Text from the contributors page of the first issue.
Collage of Personal Injury cover art and illustrations.
In the years following WWII, a second great awakening of twentieth century poetry had begun. The invention of the mimeograph machine meant that, for just the price of a couple stencils and few stacks of paper, almost anyone could become a publisher. It was exceptionally cheap, and the resulting "mimeo-revolution" became an outpouring of small-scale, non-commercial poetry books and magazines, which directly gave birth to many of the famous New York School magazines, including Mag City, 0-9, and the "C" Press. Although many of these magazines operated purely as a subscriber-based mailing list, the existence of independent bookstores also made it possible to find a homemade publication on shelves.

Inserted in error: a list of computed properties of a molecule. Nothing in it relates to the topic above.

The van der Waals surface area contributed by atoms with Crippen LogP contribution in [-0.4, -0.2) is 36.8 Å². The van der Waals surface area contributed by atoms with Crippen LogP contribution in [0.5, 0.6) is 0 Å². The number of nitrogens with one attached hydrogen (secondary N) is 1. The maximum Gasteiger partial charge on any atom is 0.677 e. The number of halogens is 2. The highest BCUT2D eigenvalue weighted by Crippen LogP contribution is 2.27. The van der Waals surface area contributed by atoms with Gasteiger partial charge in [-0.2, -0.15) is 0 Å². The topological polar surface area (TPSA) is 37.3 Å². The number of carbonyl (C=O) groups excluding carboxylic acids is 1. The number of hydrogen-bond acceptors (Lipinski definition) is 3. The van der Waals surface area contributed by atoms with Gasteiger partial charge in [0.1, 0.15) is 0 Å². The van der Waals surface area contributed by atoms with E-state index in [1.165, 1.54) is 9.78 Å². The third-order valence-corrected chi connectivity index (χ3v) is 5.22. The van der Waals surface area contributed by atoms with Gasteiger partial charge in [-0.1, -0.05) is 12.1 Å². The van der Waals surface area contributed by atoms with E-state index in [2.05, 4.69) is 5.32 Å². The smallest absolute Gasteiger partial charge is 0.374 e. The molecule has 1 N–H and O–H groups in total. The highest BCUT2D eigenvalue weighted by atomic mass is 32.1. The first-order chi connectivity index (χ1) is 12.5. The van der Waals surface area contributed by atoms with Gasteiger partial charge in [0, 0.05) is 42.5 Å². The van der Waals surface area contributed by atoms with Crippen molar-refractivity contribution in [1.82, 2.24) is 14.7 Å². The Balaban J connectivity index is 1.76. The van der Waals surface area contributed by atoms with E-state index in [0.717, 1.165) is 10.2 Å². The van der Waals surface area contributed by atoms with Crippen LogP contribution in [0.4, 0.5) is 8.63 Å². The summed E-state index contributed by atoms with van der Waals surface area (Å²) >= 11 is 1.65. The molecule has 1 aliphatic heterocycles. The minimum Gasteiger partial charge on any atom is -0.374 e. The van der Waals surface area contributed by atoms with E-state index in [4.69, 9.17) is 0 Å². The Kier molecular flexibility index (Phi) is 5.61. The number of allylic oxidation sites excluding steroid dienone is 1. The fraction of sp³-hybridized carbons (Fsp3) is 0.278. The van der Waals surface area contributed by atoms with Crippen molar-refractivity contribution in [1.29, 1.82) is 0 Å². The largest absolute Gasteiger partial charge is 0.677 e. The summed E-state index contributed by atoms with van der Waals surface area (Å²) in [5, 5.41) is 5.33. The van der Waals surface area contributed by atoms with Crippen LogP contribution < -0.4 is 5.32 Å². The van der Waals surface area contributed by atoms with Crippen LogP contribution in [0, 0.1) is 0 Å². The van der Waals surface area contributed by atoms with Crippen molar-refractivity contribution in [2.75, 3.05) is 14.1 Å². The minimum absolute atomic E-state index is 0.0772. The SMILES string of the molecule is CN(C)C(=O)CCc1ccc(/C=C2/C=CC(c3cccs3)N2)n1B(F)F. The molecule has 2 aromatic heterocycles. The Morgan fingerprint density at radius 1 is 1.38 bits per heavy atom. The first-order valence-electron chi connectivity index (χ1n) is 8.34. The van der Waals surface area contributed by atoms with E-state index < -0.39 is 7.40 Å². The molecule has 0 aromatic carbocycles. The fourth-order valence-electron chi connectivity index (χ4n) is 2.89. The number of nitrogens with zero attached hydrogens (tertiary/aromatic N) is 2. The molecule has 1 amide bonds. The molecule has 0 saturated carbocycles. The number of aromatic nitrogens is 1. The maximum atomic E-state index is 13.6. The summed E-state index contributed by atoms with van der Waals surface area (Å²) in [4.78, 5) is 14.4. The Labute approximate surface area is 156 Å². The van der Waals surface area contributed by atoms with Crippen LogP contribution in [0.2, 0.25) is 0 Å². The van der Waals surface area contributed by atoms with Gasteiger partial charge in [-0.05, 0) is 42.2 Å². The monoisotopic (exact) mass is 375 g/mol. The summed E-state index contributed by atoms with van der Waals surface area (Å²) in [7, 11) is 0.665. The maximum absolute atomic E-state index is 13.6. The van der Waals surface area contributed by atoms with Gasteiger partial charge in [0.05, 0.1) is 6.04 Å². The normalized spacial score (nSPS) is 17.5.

However, by the time Personal Injury was published, the mimeograph mystique was waning, and offset lithography was simultaneously becoming cheaper. Additionally, there was the foundation of the Print Center, a non-profit shop run by artists and writers in Brooklyn, which was funded primarily by the New York State Council on the Arts to help foster poetry and the avant-garde. The Print Center had special IBM Selectric variable space typewriters with type-head balls that could make camera-ready pages that looked as though they were typeset. It also had all the other supplies necessary for small batch job printings: offset presses, paper folding machines, staple binding machines, paper cutting machines, and so on. Many literary works, including poetry, experimental fiction, and Personal Injury, were produced and printed there. Although Personal Injury came late to the scene, it still operated similarly to the magazines of the mimeograph era: copies were mailed directly to subscribers, and others were sold on shelves at the Eastside Bookstore, 8th Street Bookstore, and other stores with little poetry sections.